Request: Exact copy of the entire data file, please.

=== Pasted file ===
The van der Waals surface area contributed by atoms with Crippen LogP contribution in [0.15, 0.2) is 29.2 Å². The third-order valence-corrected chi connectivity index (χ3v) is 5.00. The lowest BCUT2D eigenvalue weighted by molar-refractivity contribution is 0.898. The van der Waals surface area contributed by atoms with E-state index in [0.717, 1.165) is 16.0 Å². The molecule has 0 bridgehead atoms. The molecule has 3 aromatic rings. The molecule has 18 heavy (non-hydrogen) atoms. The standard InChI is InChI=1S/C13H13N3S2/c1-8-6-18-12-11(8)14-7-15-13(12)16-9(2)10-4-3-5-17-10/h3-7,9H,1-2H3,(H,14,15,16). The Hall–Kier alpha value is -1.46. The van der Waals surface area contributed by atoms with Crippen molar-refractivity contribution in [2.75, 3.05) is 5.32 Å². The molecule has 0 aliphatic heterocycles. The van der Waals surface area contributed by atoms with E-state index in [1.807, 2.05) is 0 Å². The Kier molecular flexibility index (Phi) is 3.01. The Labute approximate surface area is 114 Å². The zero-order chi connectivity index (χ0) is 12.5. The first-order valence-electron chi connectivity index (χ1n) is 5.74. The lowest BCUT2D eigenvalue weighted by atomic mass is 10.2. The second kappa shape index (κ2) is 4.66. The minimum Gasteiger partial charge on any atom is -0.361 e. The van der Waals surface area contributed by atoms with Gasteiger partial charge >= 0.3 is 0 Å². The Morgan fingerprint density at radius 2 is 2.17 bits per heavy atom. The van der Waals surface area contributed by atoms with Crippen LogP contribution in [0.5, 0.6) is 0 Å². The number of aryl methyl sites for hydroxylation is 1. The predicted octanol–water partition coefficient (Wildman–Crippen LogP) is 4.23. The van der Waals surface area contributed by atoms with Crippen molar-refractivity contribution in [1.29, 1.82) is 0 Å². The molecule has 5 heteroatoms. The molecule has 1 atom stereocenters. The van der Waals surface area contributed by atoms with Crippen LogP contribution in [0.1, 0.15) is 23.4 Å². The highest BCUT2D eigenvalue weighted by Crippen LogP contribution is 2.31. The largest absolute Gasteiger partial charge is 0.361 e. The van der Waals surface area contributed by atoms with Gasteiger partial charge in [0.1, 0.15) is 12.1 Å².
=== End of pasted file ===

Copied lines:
The van der Waals surface area contributed by atoms with Crippen LogP contribution in [0.15, 0.2) is 29.2 Å². The third-order valence-corrected chi connectivity index (χ3v) is 5.00. The lowest BCUT2D eigenvalue weighted by molar-refractivity contribution is 0.898. The van der Waals surface area contributed by atoms with E-state index in [0.717, 1.165) is 16.0 Å². The molecule has 0 bridgehead atoms. The molecule has 3 aromatic rings. The molecule has 18 heavy (non-hydrogen) atoms. The standard InChI is InChI=1S/C13H13N3S2/c1-8-6-18-12-11(8)14-7-15-13(12)16-9(2)10-4-3-5-17-10/h3-7,9H,1-2H3,(H,14,15,16). The Hall–Kier alpha value is -1.46. The van der Waals surface area contributed by atoms with Crippen molar-refractivity contribution in [2.75, 3.05) is 5.32 Å². The molecule has 0 aliphatic heterocycles. The van der Waals surface area contributed by atoms with E-state index in [1.807, 2.05) is 0 Å². The Kier molecular flexibility index (Phi) is 3.01. The Labute approximate surface area is 114 Å². The zero-order chi connectivity index (χ0) is 12.5. The first-order valence-electron chi connectivity index (χ1n) is 5.74. The lowest BCUT2D eigenvalue weighted by atomic mass is 10.2. The second kappa shape index (κ2) is 4.66. The minimum Gasteiger partial charge on any atom is -0.361 e. The van der Waals surface area contributed by atoms with Gasteiger partial charge >= 0.3 is 0 Å². The Morgan fingerprint density at radius 2 is 2.17 bits per heavy atom. The van der Waals surface area contributed by atoms with Crippen LogP contribution in [0.5, 0.6) is 0 Å². The number of aryl methyl sites for hydroxylation is 1. The predicted octanol–water partition coefficient (Wildman–Crippen LogP) is 4.23. The van der Waals surface area contributed by atoms with Crippen molar-refractivity contribution in [1.29, 1.82) is 0 Å². The molecule has 5 heteroatoms. The molecule has 1 atom stereocenters. The van der Waals surface area contributed by atoms with Crippen LogP contribution in [0.1, 0.15) is 23.4 Å². The highest BCUT2D eigenvalue weighted by Crippen LogP contribution is 2.31. The largest absolute Gasteiger partial charge is 0.361 e. The van der Waals surface area contributed by atoms with Gasteiger partial charge in [0.1, 0.15) is 12.1 Å².